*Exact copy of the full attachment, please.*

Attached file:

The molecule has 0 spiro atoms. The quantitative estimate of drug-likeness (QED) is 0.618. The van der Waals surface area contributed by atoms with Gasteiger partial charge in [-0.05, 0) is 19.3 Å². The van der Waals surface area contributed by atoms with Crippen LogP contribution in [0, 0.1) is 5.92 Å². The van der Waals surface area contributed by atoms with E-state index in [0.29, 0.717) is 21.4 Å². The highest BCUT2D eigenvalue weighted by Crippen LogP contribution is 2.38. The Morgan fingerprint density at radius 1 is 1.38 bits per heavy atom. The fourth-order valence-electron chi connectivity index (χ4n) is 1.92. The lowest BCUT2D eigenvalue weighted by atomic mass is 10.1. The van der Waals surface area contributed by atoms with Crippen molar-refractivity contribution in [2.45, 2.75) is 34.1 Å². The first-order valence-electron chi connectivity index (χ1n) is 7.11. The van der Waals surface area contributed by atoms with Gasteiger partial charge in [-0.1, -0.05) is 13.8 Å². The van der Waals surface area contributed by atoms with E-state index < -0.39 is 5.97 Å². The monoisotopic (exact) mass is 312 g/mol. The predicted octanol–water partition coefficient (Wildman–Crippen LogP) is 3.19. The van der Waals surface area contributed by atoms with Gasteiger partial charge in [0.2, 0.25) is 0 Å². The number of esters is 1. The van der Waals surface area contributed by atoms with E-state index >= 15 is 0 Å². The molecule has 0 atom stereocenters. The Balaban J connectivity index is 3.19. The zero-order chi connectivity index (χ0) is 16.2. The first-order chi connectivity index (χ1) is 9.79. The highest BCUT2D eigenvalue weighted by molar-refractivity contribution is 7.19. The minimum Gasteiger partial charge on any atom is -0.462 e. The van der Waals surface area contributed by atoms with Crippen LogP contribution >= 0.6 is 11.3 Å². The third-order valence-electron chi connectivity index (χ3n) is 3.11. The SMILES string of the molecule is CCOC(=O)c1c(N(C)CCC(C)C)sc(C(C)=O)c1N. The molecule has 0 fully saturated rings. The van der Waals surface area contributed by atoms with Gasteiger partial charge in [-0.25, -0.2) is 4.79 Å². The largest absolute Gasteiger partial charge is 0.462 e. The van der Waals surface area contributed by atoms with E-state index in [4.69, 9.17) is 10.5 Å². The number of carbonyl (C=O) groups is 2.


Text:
The molecule has 0 spiro atoms. The quantitative estimate of drug-likeness (QED) is 0.618. The van der Waals surface area contributed by atoms with Gasteiger partial charge in [-0.05, 0) is 19.3 Å². The van der Waals surface area contributed by atoms with Crippen LogP contribution in [0, 0.1) is 5.92 Å². The van der Waals surface area contributed by atoms with E-state index in [0.29, 0.717) is 21.4 Å². The highest BCUT2D eigenvalue weighted by Crippen LogP contribution is 2.38. The Morgan fingerprint density at radius 1 is 1.38 bits per heavy atom. The fourth-order valence-electron chi connectivity index (χ4n) is 1.92. The lowest BCUT2D eigenvalue weighted by atomic mass is 10.1. The van der Waals surface area contributed by atoms with Crippen molar-refractivity contribution in [2.45, 2.75) is 34.1 Å². The first-order valence-electron chi connectivity index (χ1n) is 7.11. The van der Waals surface area contributed by atoms with Gasteiger partial charge in [-0.1, -0.05) is 13.8 Å². The van der Waals surface area contributed by atoms with E-state index < -0.39 is 5.97 Å². The monoisotopic (exact) mass is 312 g/mol. The predicted octanol–water partition coefficient (Wildman–Crippen LogP) is 3.19. The van der Waals surface area contributed by atoms with Gasteiger partial charge in [0.2, 0.25) is 0 Å². The number of esters is 1. The van der Waals surface area contributed by atoms with E-state index >= 15 is 0 Å². The molecule has 0 atom stereocenters. The Balaban J connectivity index is 3.19. The zero-order chi connectivity index (χ0) is 16.2. The first-order chi connectivity index (χ1) is 9.79. The highest BCUT2D eigenvalue weighted by molar-refractivity contribution is 7.19. The minimum Gasteiger partial charge on any atom is -0.462 e. The van der Waals surface area contributed by atoms with Crippen LogP contribution >= 0.6 is 11.3 Å². The third-order valence-electron chi connectivity index (χ3n) is 3.11. The SMILES string of the molecule is CCOC(=O)c1c(N(C)CCC(C)C)sc(C(C)=O)c1N. The molecule has 0 fully saturated rings. The van der Waals surface area contributed by atoms with Gasteiger partial charge in [-0.25, -0.2) is 4.79 Å². The largest absolute Gasteiger partial charge is 0.462 e. The van der Waals surface area contributed by atoms with E-state index in [4.69, 9.17) is 10.5 Å². The number of carbonyl (C=O) groups is 2.